Little Owl (Athene noctua)

Little Owl

Little Owls are found throughout Europe & Russia, with some sub-species being found in Africa & the Middle East. Around the same time that the Little Owl was introduced into the UK, it was also introduced into New Zealand, where it still thrives.

Fossil records in Derbyshire from around 1/2 million years ago show the Little Owl once to have been native to this country, though at some point the native population died out. The current population were introduced to the country at the end of the 19th & beginning of 20th centuries, mainly being imported from Holland. The population reached peak in 1930's but fell prey to the usually threats - persecution (it is predominantly diurnal, making hunting easy), pesticides, habitat loss & traffic. The currently estimated UK population is between 6000 & 7500 breeding pairs.

The Little Owl is often active during the nighttime, but much of the hunting is done at dawn & dusk. Little Owls prey mainly on insects & earthworms & some small mammals. During breeding season, may venture to small birds, such as sparrows & thrushes. Little Owls have been observed to kill small mammals such as moles & leave them close by their nesting or roosting sites, & as the bodies decompose, feed off of the beetles & small insects that congregate around the body.

Little Owls nest in holes in trees, hedgerows, haystacks &, sometimes, rabbit holes. The low level nesting, especially in farming areas, make them prone to attack by cats. Usually 3-5 eggs are laid, the female does most of the incubation, which lasts around 28 days. The nestlings are initially fed by the male & later by both parents. The young are fully fledged at around 26 days after hatching. Normally only one brood is raised each year, but occassionally two broods may be raised.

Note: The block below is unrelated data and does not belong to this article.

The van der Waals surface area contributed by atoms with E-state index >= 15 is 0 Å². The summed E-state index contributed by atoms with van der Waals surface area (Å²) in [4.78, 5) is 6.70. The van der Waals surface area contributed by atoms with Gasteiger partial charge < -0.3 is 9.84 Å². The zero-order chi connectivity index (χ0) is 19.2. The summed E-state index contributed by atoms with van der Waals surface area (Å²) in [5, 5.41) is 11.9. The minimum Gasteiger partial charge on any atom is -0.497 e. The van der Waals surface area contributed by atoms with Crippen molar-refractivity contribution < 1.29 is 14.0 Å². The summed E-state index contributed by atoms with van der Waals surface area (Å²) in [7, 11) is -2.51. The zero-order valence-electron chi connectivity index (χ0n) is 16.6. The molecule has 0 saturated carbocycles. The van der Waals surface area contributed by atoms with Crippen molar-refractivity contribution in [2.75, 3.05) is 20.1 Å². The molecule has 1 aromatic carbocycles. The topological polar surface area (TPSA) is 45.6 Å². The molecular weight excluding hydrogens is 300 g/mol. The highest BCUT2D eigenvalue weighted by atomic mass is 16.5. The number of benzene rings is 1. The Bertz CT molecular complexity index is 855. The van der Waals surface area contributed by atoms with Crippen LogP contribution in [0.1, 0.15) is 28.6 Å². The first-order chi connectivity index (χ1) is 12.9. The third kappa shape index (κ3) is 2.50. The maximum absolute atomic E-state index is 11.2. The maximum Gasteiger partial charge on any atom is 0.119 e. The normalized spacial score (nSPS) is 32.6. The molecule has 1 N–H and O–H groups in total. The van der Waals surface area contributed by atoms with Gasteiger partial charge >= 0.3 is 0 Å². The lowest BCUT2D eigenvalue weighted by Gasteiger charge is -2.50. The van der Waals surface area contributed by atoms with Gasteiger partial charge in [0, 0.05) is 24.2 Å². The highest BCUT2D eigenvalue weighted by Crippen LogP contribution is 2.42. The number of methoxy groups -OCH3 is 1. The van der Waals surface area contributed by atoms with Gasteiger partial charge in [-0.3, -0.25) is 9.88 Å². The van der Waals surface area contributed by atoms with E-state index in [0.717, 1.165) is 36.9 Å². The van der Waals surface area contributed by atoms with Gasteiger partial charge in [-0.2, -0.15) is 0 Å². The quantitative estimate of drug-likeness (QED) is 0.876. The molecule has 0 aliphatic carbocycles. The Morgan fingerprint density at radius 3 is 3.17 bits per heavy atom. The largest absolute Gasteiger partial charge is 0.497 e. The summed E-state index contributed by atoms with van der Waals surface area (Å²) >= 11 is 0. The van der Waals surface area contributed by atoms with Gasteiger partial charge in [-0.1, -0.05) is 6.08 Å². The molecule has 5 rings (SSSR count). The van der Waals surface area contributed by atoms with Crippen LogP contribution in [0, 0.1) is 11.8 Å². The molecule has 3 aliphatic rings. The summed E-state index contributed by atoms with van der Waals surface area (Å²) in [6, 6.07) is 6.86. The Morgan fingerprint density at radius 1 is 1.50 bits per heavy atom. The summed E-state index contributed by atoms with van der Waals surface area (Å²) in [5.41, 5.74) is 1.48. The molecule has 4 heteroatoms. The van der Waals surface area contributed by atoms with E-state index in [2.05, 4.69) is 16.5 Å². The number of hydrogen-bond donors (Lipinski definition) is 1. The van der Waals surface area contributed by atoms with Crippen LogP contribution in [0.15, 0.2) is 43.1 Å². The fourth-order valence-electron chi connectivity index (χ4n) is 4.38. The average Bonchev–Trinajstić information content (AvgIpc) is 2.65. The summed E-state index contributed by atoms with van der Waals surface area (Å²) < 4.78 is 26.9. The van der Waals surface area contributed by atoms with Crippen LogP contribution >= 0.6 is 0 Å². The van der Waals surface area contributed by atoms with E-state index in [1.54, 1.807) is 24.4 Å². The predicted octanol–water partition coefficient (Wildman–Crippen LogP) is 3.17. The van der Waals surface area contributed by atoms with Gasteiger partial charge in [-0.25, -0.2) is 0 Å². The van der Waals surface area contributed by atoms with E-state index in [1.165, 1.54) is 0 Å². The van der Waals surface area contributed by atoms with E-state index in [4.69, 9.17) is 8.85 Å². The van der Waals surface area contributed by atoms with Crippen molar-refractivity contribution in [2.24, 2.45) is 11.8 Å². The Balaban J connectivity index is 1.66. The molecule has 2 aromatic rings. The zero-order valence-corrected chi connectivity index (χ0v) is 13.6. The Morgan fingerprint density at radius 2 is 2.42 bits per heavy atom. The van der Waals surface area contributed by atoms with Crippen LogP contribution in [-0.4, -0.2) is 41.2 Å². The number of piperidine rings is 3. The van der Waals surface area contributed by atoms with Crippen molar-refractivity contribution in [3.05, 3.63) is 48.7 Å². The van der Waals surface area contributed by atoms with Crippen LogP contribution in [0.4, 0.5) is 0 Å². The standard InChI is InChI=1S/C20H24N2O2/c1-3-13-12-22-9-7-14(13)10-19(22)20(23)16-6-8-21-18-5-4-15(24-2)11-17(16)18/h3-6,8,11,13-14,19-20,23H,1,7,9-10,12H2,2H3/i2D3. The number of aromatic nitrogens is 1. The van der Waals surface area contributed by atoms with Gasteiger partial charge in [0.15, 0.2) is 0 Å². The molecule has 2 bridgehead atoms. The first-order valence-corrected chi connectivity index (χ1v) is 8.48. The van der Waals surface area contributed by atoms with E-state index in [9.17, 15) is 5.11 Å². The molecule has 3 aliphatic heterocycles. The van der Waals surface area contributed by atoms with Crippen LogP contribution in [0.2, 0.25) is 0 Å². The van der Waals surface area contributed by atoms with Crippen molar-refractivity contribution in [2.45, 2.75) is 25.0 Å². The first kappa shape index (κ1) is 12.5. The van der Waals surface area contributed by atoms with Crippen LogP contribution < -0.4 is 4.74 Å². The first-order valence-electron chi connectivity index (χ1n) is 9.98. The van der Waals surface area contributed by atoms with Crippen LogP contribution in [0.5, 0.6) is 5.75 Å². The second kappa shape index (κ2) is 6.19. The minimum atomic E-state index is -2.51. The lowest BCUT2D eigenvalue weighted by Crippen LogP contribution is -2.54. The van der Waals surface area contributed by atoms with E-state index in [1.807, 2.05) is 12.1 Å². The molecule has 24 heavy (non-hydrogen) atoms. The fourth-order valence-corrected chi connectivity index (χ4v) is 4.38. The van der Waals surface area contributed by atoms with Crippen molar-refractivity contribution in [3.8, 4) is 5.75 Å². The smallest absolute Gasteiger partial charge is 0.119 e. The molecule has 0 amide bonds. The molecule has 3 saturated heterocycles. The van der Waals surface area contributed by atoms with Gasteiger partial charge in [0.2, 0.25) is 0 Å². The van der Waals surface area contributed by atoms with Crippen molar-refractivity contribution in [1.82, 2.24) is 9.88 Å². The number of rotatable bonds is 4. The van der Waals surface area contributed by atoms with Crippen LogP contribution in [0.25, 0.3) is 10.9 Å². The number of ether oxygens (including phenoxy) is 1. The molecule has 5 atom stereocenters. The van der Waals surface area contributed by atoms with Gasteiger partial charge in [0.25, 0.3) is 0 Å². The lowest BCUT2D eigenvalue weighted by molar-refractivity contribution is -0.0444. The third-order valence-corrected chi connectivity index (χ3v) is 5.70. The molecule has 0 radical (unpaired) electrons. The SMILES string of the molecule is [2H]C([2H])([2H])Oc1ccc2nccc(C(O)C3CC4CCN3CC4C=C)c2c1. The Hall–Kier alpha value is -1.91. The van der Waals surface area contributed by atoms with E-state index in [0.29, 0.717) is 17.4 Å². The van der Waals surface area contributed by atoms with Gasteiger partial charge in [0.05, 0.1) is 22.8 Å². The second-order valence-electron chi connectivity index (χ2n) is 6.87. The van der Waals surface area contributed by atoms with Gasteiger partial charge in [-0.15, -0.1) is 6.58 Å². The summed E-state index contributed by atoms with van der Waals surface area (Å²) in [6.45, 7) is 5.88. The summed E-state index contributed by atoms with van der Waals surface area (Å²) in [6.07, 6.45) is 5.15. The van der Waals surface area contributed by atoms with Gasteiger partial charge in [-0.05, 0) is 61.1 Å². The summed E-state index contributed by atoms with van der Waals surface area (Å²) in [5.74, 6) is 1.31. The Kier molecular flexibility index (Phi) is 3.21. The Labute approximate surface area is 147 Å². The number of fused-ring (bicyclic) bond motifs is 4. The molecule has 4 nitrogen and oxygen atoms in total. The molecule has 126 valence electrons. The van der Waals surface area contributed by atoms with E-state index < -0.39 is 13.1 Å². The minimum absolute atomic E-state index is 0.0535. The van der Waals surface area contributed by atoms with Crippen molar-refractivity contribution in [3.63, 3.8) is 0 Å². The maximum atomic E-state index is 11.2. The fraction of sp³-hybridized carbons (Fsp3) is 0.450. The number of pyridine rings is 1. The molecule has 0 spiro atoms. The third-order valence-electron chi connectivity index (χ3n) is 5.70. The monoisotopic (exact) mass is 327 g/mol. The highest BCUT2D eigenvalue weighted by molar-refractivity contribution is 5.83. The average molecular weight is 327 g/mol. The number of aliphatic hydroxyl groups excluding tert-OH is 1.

Similar to the Burrowing Owl, which is possibly related, when threatened, Little Owls have the habit of bobbing up & down.

Mythology & Folklore :

In Greek mythology, the Little Owl was the messenger of Athene (note the Latin name), the goddess of wisdom. It is possible that the 'wise old owl' idea stemmed from this. Because of the association with Athene, the bird was protected & large numbers nested in the Acropolis (Athene's temple). The image of the bird was used for decoration by the army, believing that it offered them protection & if a Little Owl flew over the army before a battle, it was an omen of victory. The image of the bird appears on many ancient Greek coins, protecting trade & commerce.

In later years, the Romans appropriated the owl as a companion for their goddess of wisdom, Minerva. As they spread, conquering most of Europe, the stories once associated with Athene were retold in the name of Minerva. Consequently, the name of the owl in some countries was derived from Minerva, for example : Minervanpöllö in Finland & Minervauggla in Sweden.

In ancient Mexico, the Aztecs believed that the Little Owl was the messenger of Mictlantecuhli, "The Lord of the Land of the Dead", and it was believed that it flew between the land of the living & the dead.

In Yorkshire, folklore has it that eating salted Little Owl is a cure for gout. It was also believed that eating their raw eggs was a cure for alcoholism, if given to children, the protection would be for life. They were also believed to be a cure for epilepsy & madness.

IUCN Red List Status :

Least Concern (LC)

Also Called :

Belgian Owl
Dutch Owl
French Owl
Indian Owl
Lilford Owl
Little Dutch Owl
Little Grey Owl
Little Night Owl
Little Spotted Owl
Spanish Owl
Sparrow Owl
Welsh Tylluan fach
Scottish Comhachag-bheag (Little Owl)
Irish Ulchabhán beag (Little Owl)
Catalan Mussol comú
Danish Kirkeugle
Dutch Steenuil
Esperanto noktuo
Estonian Kivikakk
Finnish Minervanpöllö
Chevêche d'Athéna
Chevêchette commune
German Steinkauz
Hungarian Kuvik
Icelandic Kattugla
Latvian Mājas Apogs
Lithuanian Pelėdikė
Norwegian Kirkeugle
Polish Pójdźka
Portuguese Mocho-galego
Russian Домовый Сыч (Domovoy Sych)
Spanish Mochuelo Común
Swedish Minervauggla
Chinese zong wen fu xiao xiao (Lengthwise Pattern Belly Little Owl)
Japanese ko kin-me fukuroo (Small Golden-Eyed Owl)

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